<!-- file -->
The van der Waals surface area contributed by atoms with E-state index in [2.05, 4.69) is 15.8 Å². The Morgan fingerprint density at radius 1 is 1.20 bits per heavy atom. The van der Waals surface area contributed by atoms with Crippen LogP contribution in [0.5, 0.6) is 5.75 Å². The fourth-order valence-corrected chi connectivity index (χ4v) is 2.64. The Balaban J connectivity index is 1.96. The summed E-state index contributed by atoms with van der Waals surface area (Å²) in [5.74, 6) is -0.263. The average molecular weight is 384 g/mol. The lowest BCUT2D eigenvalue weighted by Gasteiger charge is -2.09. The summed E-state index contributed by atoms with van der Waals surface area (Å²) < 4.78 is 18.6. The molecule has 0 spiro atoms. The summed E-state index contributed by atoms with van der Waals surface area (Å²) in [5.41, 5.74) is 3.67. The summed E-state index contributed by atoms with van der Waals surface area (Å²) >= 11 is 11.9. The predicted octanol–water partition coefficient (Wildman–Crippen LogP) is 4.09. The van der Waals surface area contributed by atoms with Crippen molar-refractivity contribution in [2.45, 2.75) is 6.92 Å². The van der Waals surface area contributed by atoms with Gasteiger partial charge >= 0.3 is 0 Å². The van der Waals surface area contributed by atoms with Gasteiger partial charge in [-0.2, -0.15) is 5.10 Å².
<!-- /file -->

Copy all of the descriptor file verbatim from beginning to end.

The van der Waals surface area contributed by atoms with E-state index in [2.05, 4.69) is 15.8 Å². The Morgan fingerprint density at radius 1 is 1.20 bits per heavy atom. The van der Waals surface area contributed by atoms with Crippen LogP contribution in [0.5, 0.6) is 5.75 Å². The fourth-order valence-corrected chi connectivity index (χ4v) is 2.64. The Balaban J connectivity index is 1.96. The summed E-state index contributed by atoms with van der Waals surface area (Å²) in [5.74, 6) is -0.263. The average molecular weight is 384 g/mol. The lowest BCUT2D eigenvalue weighted by Gasteiger charge is -2.09. The summed E-state index contributed by atoms with van der Waals surface area (Å²) < 4.78 is 18.6. The molecule has 0 spiro atoms. The summed E-state index contributed by atoms with van der Waals surface area (Å²) in [5.41, 5.74) is 3.67. The summed E-state index contributed by atoms with van der Waals surface area (Å²) >= 11 is 11.9. The predicted octanol–water partition coefficient (Wildman–Crippen LogP) is 4.09. The van der Waals surface area contributed by atoms with Crippen molar-refractivity contribution in [2.45, 2.75) is 6.92 Å². The van der Waals surface area contributed by atoms with Gasteiger partial charge >= 0.3 is 0 Å². The van der Waals surface area contributed by atoms with Gasteiger partial charge in [-0.2, -0.15) is 5.10 Å².